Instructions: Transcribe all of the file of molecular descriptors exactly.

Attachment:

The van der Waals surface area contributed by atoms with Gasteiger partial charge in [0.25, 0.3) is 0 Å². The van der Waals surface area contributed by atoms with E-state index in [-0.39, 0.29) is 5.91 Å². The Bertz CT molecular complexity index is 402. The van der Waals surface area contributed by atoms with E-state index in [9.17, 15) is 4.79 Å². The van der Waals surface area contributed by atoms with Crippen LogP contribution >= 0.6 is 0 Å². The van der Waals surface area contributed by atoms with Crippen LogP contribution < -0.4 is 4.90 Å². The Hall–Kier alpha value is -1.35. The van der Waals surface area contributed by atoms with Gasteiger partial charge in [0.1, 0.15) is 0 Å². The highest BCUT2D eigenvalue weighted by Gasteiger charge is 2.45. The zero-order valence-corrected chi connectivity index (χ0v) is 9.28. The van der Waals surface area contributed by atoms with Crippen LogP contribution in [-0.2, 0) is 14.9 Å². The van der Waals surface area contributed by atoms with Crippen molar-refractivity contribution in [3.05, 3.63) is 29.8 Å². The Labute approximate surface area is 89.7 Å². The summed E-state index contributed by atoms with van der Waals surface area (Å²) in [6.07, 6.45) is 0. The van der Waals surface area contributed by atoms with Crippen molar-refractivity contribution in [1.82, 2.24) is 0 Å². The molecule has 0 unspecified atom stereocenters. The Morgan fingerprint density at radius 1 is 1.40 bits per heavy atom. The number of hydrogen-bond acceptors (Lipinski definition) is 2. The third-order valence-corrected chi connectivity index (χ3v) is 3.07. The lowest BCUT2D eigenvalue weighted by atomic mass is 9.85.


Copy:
The van der Waals surface area contributed by atoms with Gasteiger partial charge in [0.25, 0.3) is 0 Å². The van der Waals surface area contributed by atoms with E-state index in [-0.39, 0.29) is 5.91 Å². The Bertz CT molecular complexity index is 402. The van der Waals surface area contributed by atoms with E-state index in [9.17, 15) is 4.79 Å². The van der Waals surface area contributed by atoms with Crippen LogP contribution >= 0.6 is 0 Å². The van der Waals surface area contributed by atoms with Crippen LogP contribution < -0.4 is 4.90 Å². The Hall–Kier alpha value is -1.35. The van der Waals surface area contributed by atoms with Gasteiger partial charge in [0.1, 0.15) is 0 Å². The highest BCUT2D eigenvalue weighted by Gasteiger charge is 2.45. The zero-order valence-corrected chi connectivity index (χ0v) is 9.28. The van der Waals surface area contributed by atoms with Crippen LogP contribution in [-0.2, 0) is 14.9 Å². The van der Waals surface area contributed by atoms with Crippen molar-refractivity contribution in [3.05, 3.63) is 29.8 Å². The Labute approximate surface area is 89.7 Å². The summed E-state index contributed by atoms with van der Waals surface area (Å²) in [6.07, 6.45) is 0. The van der Waals surface area contributed by atoms with Crippen molar-refractivity contribution in [1.82, 2.24) is 0 Å². The molecule has 0 unspecified atom stereocenters. The Morgan fingerprint density at radius 1 is 1.40 bits per heavy atom. The number of hydrogen-bond acceptors (Lipinski definition) is 2. The third-order valence-corrected chi connectivity index (χ3v) is 3.07. The lowest BCUT2D eigenvalue weighted by atomic mass is 9.85.